FAQ: What is Disparate Treatment?
One of the forms of discrimination is disparate treatment. Disparate treatment occurs when employer treats different groups of workers differently. One can tell that there is a disparate treatment if she/he can compare the conditions of employment, policies and practices of employer, and working environment of different groups of workers and find certain discriminatory differences.
The law says the following:
"Disparate treatment" such as is alleged in the present case is the most easily understood type of discrimination. The employer simply treats some people less favorably than others because of their race, color, religion, sex, or national origin. Proof of discriminatory motive is critical, although it can in some situations be inferred from the mere fact of differences in treatment. See, e.g., Arlington Heights v. Metropolitan Housing Dev. Corp., 429 U.S. 252, 265-266.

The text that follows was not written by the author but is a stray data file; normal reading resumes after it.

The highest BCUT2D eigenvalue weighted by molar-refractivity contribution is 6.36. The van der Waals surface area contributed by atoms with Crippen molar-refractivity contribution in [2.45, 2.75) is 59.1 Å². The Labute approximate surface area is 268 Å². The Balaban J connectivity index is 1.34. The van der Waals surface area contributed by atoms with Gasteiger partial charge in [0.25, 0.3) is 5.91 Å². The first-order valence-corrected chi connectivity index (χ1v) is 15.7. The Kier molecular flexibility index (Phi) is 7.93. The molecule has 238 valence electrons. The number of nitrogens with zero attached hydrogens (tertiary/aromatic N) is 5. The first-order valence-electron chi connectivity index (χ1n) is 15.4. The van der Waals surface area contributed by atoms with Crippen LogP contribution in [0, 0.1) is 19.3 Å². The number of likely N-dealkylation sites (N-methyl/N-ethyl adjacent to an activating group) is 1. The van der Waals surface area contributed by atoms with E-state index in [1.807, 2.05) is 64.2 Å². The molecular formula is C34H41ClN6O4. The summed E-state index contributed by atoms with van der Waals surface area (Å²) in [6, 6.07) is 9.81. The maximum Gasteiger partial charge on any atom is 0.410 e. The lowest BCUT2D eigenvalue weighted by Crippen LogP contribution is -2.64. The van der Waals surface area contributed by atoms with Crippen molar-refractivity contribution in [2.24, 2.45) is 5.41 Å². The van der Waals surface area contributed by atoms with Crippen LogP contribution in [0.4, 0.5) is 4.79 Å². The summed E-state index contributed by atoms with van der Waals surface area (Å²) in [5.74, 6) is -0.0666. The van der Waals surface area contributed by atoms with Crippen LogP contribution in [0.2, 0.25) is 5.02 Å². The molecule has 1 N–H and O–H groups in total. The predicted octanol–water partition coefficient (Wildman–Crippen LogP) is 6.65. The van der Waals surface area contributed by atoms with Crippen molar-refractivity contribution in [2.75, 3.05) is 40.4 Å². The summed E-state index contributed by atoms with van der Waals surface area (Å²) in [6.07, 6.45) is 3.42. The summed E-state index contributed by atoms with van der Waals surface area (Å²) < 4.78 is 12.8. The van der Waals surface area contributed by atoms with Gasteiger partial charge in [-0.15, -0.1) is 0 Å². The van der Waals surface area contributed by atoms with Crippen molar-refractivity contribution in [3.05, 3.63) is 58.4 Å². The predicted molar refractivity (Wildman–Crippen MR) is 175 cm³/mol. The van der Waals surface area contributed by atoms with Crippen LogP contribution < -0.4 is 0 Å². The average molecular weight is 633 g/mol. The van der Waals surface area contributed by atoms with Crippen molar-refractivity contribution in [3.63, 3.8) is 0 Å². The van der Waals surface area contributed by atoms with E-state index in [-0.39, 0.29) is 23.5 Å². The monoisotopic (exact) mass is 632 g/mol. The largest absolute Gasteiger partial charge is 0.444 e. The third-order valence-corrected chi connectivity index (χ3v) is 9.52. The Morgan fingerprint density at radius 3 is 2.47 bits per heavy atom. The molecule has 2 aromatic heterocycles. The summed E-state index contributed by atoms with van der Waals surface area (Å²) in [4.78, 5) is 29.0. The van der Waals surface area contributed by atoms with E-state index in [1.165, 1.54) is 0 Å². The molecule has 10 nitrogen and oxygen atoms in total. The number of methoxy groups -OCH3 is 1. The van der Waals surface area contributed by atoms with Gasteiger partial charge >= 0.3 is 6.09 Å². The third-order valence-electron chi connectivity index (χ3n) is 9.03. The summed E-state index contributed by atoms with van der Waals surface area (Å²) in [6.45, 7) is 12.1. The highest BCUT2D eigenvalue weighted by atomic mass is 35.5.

Int'l Bhd. of Teamsters v. United States, 431 U.S. 324, 335 (U.S. 1977) Claims of disparate treatment may be distinguished from claims that stress "disparate impact." The latter involve employment practices that are facially neutral in their treatment of different groups but that in fact fall more harshly on one group than another and cannot be justified by business necessity. Proof of discriminatory motive, we have held, is not required under a disparate-impact theory. Id at 335.
Examples of disparate treatment would be: providing higher pay to men opposed to women; offering overtime hours to Caucasian workers opposed to African Americans; accommodating religious beliefs of Christians and denying reasonable accommodation to Muslim or Jewish workers; disciplining Caucasian employees and not disciplining for similar violations Hispanic employees. These are just examples. Each employee has his/her own circumstances and should consult with an attorney.